The Philippines is a wonderful destination but getting around can be challenging. Here’s some advice on safely navigating the various modes of transport, and the cheapest and most efficient ways to get from A to B.
The Philippines has less than 100mi (160km) of operational railway, with hundreds more miles of track laying unused. While its government has grand plans to extend this rail network, for now it’s of no real use to travelers. Except, that is, for Manila’s three elevated rail systems – LRT1, LRT2, and MRT3 – which are very cheap, efficient, and reach a decent number of the city’s tourist attractions. By loading money on to a Beep Card, visitors can do contactless payments on all three of those services.
Due to its small rail network, the Philippines relies heavily on buses for regional travel. These services vary wildly in quality. Many use old, run-down buses which have hard seats, minimal leg room and are frequently overcrowded.
If you’re traveling to or from a little-known destination these basic buses may be your only option, as I found when I squeezed into a rickety bus from Manila to the volcano town of Tagaytay. But on busier routes, particularly linking popular tourist destinations, you can get a premium bus. These modern vehicles are comfortable and have free Wi-Fi and an on-board toilet.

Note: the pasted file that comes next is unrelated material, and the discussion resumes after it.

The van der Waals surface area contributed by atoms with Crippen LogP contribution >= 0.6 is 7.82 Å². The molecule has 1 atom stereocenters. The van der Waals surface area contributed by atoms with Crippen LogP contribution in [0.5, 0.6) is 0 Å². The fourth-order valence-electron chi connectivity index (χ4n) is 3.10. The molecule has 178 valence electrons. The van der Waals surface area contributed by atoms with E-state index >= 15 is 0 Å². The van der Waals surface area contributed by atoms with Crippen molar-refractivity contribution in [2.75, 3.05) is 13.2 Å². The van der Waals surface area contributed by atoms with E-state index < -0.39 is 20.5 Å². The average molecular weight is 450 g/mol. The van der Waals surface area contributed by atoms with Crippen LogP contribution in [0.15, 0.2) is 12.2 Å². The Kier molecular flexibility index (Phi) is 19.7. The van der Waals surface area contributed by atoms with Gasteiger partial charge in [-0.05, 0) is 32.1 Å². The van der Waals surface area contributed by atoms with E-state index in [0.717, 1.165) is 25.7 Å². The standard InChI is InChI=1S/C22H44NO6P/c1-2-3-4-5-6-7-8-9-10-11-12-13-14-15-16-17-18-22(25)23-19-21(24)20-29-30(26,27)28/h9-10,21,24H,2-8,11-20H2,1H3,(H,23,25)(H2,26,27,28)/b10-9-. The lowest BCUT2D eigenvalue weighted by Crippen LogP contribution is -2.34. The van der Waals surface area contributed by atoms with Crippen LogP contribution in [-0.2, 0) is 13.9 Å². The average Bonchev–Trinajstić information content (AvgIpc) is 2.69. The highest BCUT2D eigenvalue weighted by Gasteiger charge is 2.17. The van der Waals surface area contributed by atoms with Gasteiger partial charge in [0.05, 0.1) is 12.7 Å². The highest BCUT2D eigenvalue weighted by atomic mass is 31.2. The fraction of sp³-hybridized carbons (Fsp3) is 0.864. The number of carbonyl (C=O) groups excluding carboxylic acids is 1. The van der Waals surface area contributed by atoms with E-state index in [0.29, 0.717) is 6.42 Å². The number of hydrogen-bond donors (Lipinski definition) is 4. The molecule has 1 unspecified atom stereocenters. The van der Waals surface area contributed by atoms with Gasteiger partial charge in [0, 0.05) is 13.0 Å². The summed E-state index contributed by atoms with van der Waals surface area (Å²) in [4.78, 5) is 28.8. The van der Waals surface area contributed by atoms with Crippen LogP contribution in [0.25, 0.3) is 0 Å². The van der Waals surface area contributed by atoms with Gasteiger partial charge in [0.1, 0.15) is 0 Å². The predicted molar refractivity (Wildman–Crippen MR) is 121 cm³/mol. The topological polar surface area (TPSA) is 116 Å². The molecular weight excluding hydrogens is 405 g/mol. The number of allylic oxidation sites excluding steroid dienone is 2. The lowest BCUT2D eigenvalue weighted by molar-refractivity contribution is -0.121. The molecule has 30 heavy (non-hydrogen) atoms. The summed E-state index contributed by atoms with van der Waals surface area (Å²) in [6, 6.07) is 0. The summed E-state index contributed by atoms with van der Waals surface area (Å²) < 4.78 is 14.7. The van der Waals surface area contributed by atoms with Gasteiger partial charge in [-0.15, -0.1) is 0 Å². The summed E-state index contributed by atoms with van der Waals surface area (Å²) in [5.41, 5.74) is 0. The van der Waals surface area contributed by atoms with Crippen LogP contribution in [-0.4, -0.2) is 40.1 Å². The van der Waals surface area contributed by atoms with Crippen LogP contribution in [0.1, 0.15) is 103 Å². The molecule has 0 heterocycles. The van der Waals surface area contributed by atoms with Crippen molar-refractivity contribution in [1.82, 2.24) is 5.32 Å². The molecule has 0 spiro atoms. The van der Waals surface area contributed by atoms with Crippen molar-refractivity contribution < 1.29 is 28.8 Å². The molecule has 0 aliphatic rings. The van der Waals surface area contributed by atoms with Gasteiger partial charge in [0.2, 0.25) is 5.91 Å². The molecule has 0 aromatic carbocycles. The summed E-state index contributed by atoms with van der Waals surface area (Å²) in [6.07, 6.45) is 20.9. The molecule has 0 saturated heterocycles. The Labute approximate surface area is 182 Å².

Regardless of what type of bus you choose, your journey will be very slow due to thick traffic and bad roads. For example, the spectacular Banaue rice terraces are just 160mi (257km) north of Manila. In Western countries, such a drive may take less than three hours. Whereas that road journey from Manila to Banaue is an exhausting nine hours.
Prior to the pandemic, which greatly reduced road usage, more than 10,000 people died in road accidents every year in the Philippines, and tens of thousands more suffered serious injuries. Heavy traffic, erratic motorists, and poor road quality make it a hazardous place to drive, especially for foreigners unfamiliar with these conditions. There’s no need to self-drive in the Philippines.
If you’re taking a day trip, then for as little as US $40 per day any large hotel will happily arrange a private car and driver. That is much more comfortable and convenient than bus travel. And, because of the high standard of English in the Philippines, I’ve also found private drivers double up as tour guides, offering me insight and guidance on my destinations. If you’re just exploring within a city, then catching regular taxis will do the job.
Within urban areas, roads are filled with these old US-military jeeps converted into buses, called jeepneys. Brightly decorated, they’ve become a symbol of the Philippines, similar to the iconic tuk-tuks in Thailand. Just like tuk-tuks, riding in a jeepney is a unique and memorable travel experience. But, once you’ve ridden in either of them once, their appeal wears off quickly. Jeepneys are extremely cheap, but they’re also crowded, hot, and their permanently open windows leave passengers shrouded in exhaust fumes.